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Significance The wide availability of user-provided content in online social media facilitates the aggregation of people around common interests, worldviews, and narratives. However, the World Wide Web is a fruitful environment for the massive diffusion of unverified rumors. In this work, using a massive quantitative analysis of Facebook, we show that information related to distinct narratives––conspiracy theories and scientific news––generates homogeneous and polarized communities (i.e., echo chambers) having similar information consumption patterns. Then, we derive a data-driven percolation model of rumor spreading that demonstrates that homogeneity and polarization are the main determinants for predicting cascades’ size.
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Even though there are policies in place, and safe and effective vaccines available, almost every country struggles with vaccine hesitancy, i.e., a delay in acceptance or refusal of vaccination. Consequently, it is important to understand the determinants of individual vaccination decisions in order to establish effective strategies to support the success of country-specific public health policies. Vaccine refusal can result from complacency, inconvenience, a lack of confidence, and a rational calculation of pros and cons. Interventions should therefore be carefully targeted to focus on the reason for non-vaccination. We suggest that there are several interventions that may be effective for complacent, convenient, and calculating individuals while interventions that might be effective for those who lack confidence are scarce. Thus, efforts should be concentrated on motivating the complacent, removing barriers for those for whom vaccination is inconvenient, and adding incentives and additional utility for the calculating. These strategies might be more promising, economic, and effective than convincing those who lack confidence in vaccination.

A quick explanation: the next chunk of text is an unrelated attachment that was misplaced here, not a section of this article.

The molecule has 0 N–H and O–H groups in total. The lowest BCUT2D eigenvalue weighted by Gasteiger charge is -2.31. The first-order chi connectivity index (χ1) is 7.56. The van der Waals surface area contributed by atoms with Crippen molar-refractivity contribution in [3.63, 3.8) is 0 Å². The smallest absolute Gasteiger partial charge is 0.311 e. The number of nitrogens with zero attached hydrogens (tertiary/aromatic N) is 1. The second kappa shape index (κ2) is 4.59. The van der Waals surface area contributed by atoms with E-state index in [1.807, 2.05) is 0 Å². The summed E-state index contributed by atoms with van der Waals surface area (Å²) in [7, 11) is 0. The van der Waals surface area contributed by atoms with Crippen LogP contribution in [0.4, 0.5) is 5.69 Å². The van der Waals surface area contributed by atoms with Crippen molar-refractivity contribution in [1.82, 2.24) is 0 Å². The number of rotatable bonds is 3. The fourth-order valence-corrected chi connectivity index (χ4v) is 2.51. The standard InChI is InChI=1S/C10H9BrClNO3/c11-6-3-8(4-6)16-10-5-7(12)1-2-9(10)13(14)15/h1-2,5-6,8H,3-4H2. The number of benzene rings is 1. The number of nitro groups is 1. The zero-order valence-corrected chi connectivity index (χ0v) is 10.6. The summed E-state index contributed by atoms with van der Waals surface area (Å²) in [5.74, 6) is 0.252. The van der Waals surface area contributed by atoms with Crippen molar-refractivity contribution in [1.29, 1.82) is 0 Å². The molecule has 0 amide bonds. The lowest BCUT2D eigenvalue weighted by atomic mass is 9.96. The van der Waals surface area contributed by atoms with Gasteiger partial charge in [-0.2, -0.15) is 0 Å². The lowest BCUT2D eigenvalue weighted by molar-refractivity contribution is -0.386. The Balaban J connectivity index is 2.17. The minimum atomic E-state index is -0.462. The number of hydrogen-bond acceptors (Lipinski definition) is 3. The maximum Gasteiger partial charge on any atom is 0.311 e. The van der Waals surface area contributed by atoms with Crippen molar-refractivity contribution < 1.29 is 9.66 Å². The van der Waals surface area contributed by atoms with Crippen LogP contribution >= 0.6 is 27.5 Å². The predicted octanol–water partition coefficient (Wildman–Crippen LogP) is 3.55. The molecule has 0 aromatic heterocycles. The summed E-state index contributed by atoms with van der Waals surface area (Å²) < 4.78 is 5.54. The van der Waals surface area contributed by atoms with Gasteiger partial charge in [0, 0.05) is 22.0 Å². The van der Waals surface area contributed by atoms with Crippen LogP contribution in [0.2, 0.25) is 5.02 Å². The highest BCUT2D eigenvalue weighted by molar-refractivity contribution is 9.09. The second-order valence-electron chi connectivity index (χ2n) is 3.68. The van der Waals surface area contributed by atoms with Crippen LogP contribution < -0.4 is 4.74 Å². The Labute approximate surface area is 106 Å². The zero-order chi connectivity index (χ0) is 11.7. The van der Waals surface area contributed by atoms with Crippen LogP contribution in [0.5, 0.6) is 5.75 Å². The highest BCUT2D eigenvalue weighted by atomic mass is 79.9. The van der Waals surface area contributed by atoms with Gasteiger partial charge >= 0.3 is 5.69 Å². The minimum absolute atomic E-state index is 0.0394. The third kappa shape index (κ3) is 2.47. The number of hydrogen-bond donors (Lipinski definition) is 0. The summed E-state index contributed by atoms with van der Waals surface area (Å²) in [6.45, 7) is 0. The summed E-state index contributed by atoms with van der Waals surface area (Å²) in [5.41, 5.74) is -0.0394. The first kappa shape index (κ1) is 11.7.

During outbreaks of vaccine-preventable diseases, compulsory vaccination is often discussed as a last resort to counter vaccine refusal. Besides ethical arguments, however, empirical evidence on the consequences of making selected vaccinations compulsory is lacking. Such evidence is needed to make informed public health decisions. Objective. To assess the effect of partial compulsory vaccination on the uptake of other voluntary vaccines. Method. In an incentivized behavioral vaccination game, N = 297 participants were randomized to the compulsory vaccination intervention or voluntary vaccination control group, which determined the decision architecture of a first decision. The critical second decision was voluntary for all participants. Results. Compulsory vaccination increased the level of anger among individuals with a rather negative vaccination attitude, whereas voluntary vaccination did not. This led to a decrease in vaccination uptake by 39% in the second voluntary vaccination. Conclusion. Making only selected vaccinations compulsory can have detrimental effects on the vaccination program by decreasing the uptake of voluntary vaccinations. As this effect occurred especially for vaccine hesitant participants, the prevalence of vaccine hesitancy within a society will influence the damage of partial compulsory vaccination.